I have been calling up a vague memory from my childhood.
A scene from a movie version of Charles Dickens’ A Christmas Carol. The recollection is fuzzy: was it Tiny Tim eyeing cakes or some such thing through a store window… or was he glancing through a more ordinary window at people gathered around a warm meal, he alone and the diners engaged in congenial companionship?
No matter—the rub is the same: this is a picture (a cliché really) of life from the other side of the glass.
Frank: sitting in a prison cell, 40 years old, locked up for a crime he has no memory of and may not have committed as a 16 year-old (“I was drinking heavily at a party”).
He also writes:
“I’ve been around addicts my entire life. I had a drug and alcohol addiction by the time I was 12 years old. I was able to stop on my own about 7 years after coming to prison. I’m always telling my friends in here that they should stop and can if they really want to.”
“Over the years, I’ve seen guys try everything and anything to get drugs in prison. I’ve seen what it has done to them, their families, and their victims.”
Frank is serving life without parole. (“It’s really hard to get anyone to help.”)
Sean is a heroin addict. A friend of my daughter, he is accused of mailing her the drugs that killed her. According to Sean’s dad, when he learned she had died, he cried for two days.
Sean: sitting in a Polk County jail cell in North Carolina, extradited from Philadelphia, facing a 55-year sentence for murder.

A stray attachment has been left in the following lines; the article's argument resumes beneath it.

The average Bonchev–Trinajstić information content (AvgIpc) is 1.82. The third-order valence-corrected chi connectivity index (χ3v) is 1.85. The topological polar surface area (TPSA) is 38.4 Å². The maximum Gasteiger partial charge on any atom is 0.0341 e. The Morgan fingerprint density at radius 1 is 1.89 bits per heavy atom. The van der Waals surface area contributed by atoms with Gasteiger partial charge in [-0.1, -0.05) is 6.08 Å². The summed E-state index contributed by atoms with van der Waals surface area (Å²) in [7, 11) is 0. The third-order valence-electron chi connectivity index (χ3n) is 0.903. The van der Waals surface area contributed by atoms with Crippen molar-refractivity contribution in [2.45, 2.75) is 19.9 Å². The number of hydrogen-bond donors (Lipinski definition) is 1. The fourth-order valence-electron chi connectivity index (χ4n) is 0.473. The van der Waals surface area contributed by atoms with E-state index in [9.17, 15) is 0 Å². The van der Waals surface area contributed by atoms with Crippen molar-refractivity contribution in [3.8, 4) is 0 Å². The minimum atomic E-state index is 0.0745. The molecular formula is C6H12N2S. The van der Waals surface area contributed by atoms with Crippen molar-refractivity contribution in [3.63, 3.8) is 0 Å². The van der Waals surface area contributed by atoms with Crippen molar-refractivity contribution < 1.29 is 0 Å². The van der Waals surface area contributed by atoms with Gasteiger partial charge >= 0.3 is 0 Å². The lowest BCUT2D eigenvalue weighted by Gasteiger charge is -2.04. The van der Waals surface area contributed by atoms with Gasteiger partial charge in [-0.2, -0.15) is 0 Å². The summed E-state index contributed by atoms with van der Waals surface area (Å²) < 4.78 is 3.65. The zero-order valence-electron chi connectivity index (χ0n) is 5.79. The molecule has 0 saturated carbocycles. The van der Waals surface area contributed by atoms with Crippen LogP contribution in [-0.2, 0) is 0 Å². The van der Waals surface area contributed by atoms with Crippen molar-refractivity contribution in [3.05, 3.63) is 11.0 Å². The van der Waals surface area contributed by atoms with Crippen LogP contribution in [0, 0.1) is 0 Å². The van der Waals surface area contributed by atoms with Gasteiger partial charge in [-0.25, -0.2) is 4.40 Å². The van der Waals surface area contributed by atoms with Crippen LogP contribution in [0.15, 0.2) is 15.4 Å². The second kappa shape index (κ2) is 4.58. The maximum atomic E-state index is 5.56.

“Although the charges I am facing are very serious, my incarceration is not the tragedy here. The real tragedy, which plays out every night in homes in every town, city, and county on the globe, is addiction.”
“My son, Michael, also died from a drug overdose in January of 2012. He was with his friends that night at the home of a young man he had grown up with, John. Michael’s father was so angry and did everything in his power to see that John would be prosecuted to the fullest extent of the law. But I felt the same way you do about the other person involved, he had a disease and needed help not jail.”
She goes on:
“In October of 2013 while in the County Correction Center John committed suicide. The pain I felt when I heard the news was just unbearable.”
Frank, Sean, and Catherine: we share life on the other side of the glass.
From The New York Times on 400 people “who had been jailed at least 18 times in the last five years, accounting for over 10,000 jail admissions in that period”:
“21 percent were severely mentally ill, meaning they had diseases like schizophrenia or bipolar disorder; and 99 percent had a substance abuse problem.”
That’s not a typo: 99 percent.
At the end of A Christmas Carol, Scrooge has an awakening. He showers Tiny Tim (he of the other side of the glass) and his family with largesse. It’s a moment when the boundaries between people are erased… a moment when “us and them” gives way to “us.”
Scrooge found compassion, and it makes all the difference.
The opening sentence of that article in The New York Times:
“In an effort to reduce the growing number of inmates with mental health and substance abuse problems in New York City’s jails, the administration of Mayor Bill de Blasio announced plans on Monday to significantly expand public health services at almost every step of the criminal justice process.”
Frank, Sean, and Catherine: we’re still here, on our side of the glass—that may never change. But in our (and others) awakening to compassion, a Dickensian happy ending becomes… perhaps… at least imaginable.